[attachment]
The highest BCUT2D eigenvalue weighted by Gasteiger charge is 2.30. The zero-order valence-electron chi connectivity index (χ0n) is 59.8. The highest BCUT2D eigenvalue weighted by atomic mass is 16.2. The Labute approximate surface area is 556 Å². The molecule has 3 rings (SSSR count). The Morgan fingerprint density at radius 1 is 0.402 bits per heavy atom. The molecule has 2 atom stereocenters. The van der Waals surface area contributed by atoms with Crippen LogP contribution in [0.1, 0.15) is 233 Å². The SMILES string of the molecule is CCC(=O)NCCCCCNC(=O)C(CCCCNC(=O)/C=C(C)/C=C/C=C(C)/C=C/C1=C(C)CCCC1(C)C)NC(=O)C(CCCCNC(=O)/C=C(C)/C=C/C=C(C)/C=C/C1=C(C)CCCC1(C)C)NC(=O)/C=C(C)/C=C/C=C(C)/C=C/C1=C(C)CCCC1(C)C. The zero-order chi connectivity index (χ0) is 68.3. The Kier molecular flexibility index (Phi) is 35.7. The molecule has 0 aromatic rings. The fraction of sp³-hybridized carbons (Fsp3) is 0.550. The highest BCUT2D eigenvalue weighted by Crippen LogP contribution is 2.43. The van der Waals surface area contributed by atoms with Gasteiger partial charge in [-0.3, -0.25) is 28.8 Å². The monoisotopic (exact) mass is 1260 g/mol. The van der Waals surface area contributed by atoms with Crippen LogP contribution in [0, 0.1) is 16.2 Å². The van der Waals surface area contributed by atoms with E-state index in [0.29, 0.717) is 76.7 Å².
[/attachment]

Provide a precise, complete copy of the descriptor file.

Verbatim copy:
The highest BCUT2D eigenvalue weighted by Gasteiger charge is 2.30. The zero-order valence-electron chi connectivity index (χ0n) is 59.8. The highest BCUT2D eigenvalue weighted by atomic mass is 16.2. The Labute approximate surface area is 556 Å². The molecule has 3 rings (SSSR count). The Morgan fingerprint density at radius 1 is 0.402 bits per heavy atom. The molecule has 2 atom stereocenters. The van der Waals surface area contributed by atoms with Crippen LogP contribution in [0.1, 0.15) is 233 Å². The SMILES string of the molecule is CCC(=O)NCCCCCNC(=O)C(CCCCNC(=O)/C=C(C)/C=C/C=C(C)/C=C/C1=C(C)CCCC1(C)C)NC(=O)C(CCCCNC(=O)/C=C(C)/C=C/C=C(C)/C=C/C1=C(C)CCCC1(C)C)NC(=O)/C=C(C)/C=C/C=C(C)/C=C/C1=C(C)CCCC1(C)C. The zero-order chi connectivity index (χ0) is 68.3. The Kier molecular flexibility index (Phi) is 35.7. The molecule has 0 aromatic rings. The fraction of sp³-hybridized carbons (Fsp3) is 0.550. The highest BCUT2D eigenvalue weighted by Crippen LogP contribution is 2.43. The van der Waals surface area contributed by atoms with Gasteiger partial charge in [-0.3, -0.25) is 28.8 Å². The monoisotopic (exact) mass is 1260 g/mol. The van der Waals surface area contributed by atoms with Crippen LogP contribution in [0, 0.1) is 16.2 Å². The van der Waals surface area contributed by atoms with E-state index in [0.29, 0.717) is 76.7 Å².